Loss Pathways

Copper is less prone to leaching losses due to its positive charge and its ability to bind to clay particles. Losses will be greater in soils with a low clay content. 

Role

Plant

Copper is required for chlorophyll production to increase photosynthetic capacity and yield. As with boron, it encourages pollen germination and seed set, increasing ripening, flowering and fruiting. It is essential in plant respiration and helps in plant metabolism of carbohydrates and protein. It is also required for lignin production in cell walls which is required for support, water transport and pollen release.

Animal

Copper is a component of several enzymes involved in respiration, immune function and keratin formation. Deficient animals suffer from a loss of hair pigmentation, brittle bones and anemia. Growth and reproduction rates are also likely to be affected. If ewes fail to consume enough copper during pregnancy, they are at risk of giving birth to lambs with Swayback. This is a condition affects the development of the central nervous system in the foetus which, once born, leads to lambs which cannot coordinate their legs. Growing lambs with copper deficiency are more likely to present with poor quality, steely wool. In cattle, loss of pigment from coloured hair - predominantly around the eyes - is one of the most common symptoms. Excessive levels of sulphur or molybdenum in an animals diet can induce copper deficiency and so care should be taken to ensure animals receive a balanced diet with the correct ratio of nutrients.
Behaviour

Soil

Copper is available for plant uptake in its ionic form (Cu2+). Its positive charge means it is able to bind to negatively charged clay particles and organic matter within the soil, therefore soils with a high clay content tend to have higher levels of copper.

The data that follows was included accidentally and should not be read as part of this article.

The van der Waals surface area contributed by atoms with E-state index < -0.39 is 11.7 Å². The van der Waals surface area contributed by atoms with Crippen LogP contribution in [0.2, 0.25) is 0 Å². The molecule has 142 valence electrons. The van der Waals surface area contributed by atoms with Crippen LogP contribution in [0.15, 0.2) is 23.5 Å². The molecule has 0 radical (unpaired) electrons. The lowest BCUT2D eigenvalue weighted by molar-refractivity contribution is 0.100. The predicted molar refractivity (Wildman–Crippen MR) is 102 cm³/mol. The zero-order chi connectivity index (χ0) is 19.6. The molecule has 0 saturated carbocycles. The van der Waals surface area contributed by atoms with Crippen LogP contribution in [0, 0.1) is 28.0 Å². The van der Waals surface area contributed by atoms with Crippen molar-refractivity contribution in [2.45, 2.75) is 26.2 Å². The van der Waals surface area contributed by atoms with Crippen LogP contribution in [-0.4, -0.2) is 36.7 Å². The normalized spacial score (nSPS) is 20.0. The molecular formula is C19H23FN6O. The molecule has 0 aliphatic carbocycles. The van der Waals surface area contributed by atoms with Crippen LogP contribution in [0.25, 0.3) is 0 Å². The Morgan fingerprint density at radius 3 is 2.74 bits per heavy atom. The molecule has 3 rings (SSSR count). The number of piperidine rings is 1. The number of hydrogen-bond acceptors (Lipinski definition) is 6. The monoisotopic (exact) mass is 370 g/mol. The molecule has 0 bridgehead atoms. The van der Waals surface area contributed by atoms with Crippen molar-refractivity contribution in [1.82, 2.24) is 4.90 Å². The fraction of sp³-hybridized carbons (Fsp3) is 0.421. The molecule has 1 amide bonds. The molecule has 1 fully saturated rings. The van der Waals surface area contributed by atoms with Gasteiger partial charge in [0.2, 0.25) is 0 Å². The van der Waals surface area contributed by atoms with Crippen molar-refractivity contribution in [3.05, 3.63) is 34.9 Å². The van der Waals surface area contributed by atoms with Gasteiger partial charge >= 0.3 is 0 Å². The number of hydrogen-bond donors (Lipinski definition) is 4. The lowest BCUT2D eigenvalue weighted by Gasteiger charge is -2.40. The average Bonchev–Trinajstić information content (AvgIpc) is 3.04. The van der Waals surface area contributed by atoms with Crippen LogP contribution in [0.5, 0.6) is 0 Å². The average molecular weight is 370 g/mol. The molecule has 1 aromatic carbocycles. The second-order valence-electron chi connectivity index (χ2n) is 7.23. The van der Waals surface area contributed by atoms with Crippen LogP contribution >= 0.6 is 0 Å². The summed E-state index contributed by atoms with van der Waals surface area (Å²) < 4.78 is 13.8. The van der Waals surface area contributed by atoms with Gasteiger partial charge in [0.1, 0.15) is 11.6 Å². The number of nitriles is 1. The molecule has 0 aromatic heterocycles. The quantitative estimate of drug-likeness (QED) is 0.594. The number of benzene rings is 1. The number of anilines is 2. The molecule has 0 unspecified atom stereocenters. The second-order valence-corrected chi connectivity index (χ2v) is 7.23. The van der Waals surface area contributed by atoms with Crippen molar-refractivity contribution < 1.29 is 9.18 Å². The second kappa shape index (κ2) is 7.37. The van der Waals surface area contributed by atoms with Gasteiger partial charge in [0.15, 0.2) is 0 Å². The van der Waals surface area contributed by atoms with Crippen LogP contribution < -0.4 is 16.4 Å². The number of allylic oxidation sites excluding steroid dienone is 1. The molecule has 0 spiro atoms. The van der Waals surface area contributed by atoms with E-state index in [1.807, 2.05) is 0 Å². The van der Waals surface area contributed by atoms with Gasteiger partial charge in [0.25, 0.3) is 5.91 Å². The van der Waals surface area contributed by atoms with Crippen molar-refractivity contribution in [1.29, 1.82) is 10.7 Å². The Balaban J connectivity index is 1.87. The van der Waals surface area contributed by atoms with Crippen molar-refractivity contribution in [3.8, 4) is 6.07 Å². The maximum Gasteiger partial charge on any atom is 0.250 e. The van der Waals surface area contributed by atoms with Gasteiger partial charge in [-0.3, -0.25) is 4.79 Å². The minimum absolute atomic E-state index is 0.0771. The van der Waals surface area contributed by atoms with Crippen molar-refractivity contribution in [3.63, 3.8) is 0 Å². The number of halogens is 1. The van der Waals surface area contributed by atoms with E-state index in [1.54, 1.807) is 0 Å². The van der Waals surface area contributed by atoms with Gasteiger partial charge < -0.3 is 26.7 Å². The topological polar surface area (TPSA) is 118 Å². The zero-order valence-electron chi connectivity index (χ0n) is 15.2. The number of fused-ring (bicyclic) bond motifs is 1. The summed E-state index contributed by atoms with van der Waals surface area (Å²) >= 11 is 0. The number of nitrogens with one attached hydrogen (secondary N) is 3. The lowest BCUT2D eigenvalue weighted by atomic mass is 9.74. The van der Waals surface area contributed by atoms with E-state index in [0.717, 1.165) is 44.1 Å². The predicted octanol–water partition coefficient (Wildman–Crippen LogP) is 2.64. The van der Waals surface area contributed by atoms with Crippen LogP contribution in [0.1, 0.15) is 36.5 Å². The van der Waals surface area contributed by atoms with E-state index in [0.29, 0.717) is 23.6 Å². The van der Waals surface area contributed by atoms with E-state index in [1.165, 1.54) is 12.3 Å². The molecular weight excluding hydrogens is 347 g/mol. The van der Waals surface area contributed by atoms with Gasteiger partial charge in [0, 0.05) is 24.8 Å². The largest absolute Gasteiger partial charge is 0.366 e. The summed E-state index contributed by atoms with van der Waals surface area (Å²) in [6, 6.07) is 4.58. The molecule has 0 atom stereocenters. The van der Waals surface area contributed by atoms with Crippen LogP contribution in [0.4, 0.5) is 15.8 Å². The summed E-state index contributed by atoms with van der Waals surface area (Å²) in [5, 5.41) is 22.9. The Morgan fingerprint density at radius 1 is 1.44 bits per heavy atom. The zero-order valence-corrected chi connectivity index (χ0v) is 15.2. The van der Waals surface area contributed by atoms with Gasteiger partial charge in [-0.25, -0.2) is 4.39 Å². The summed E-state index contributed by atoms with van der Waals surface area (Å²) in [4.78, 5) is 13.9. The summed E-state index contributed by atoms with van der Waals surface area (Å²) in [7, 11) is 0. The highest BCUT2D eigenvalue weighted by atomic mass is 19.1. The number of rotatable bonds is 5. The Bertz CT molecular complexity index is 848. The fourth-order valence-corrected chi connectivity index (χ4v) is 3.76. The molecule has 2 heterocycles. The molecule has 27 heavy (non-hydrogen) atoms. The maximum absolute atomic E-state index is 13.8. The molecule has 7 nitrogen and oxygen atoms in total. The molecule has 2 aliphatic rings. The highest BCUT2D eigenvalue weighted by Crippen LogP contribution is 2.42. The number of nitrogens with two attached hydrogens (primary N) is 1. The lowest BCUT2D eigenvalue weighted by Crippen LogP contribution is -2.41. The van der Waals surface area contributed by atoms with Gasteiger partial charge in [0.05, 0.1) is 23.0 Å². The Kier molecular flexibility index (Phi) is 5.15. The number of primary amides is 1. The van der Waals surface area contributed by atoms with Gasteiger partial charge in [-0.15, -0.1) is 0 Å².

Because of the ability of copper to form strong bonds with soil organic matter, peaty soils or soils with more than 5% organic matter can contain large amounts of copper which is unavailable for crop uptake, leading to an induced deficiency.

Like many other micronutrient, copper becomes less available at a high pH (<7) and so fields which have received large applications of lime can be vulnerable to deficiency.

Soils high in iron, molybdenum and sulphur are likely to induce copper deficiency.

Deficiency

Copper deficient plants have distorted leaves and bent and twisted stems. Affected plants have blind grain sites and distorted ear.

An early signs of copper deficiency is chlorosis (yellowing) of younger leaves. 

  • Sandy soils 
  • High organic matter soils 
  • High pH
  • Soils with excessive levels of sulphur, iron or molybdenum
Testing

A Broad Spectrum (BS) soil analysis can help determine the quantity of copper which is likely to be available for crop uptake and can be used to tailor fertiliser plans and to help prevent deficiencies within the season.

Tissue analysis is considered unreliable in determining the concentration of copper within the plant. 

Loss Pathways

Copper is less prone to leaching losses due to its positive charge and its ability to bind to clay particles. Losses will be greater in soils with a low clay content. 

Contained within...
FertiliserAnalysisFeatures
Wolf Trax copper0.05 – 0.1% Cu as requiredA dry dispersal powder which coats every granule of fertiliser. Contains both immediate and sustained release nutrition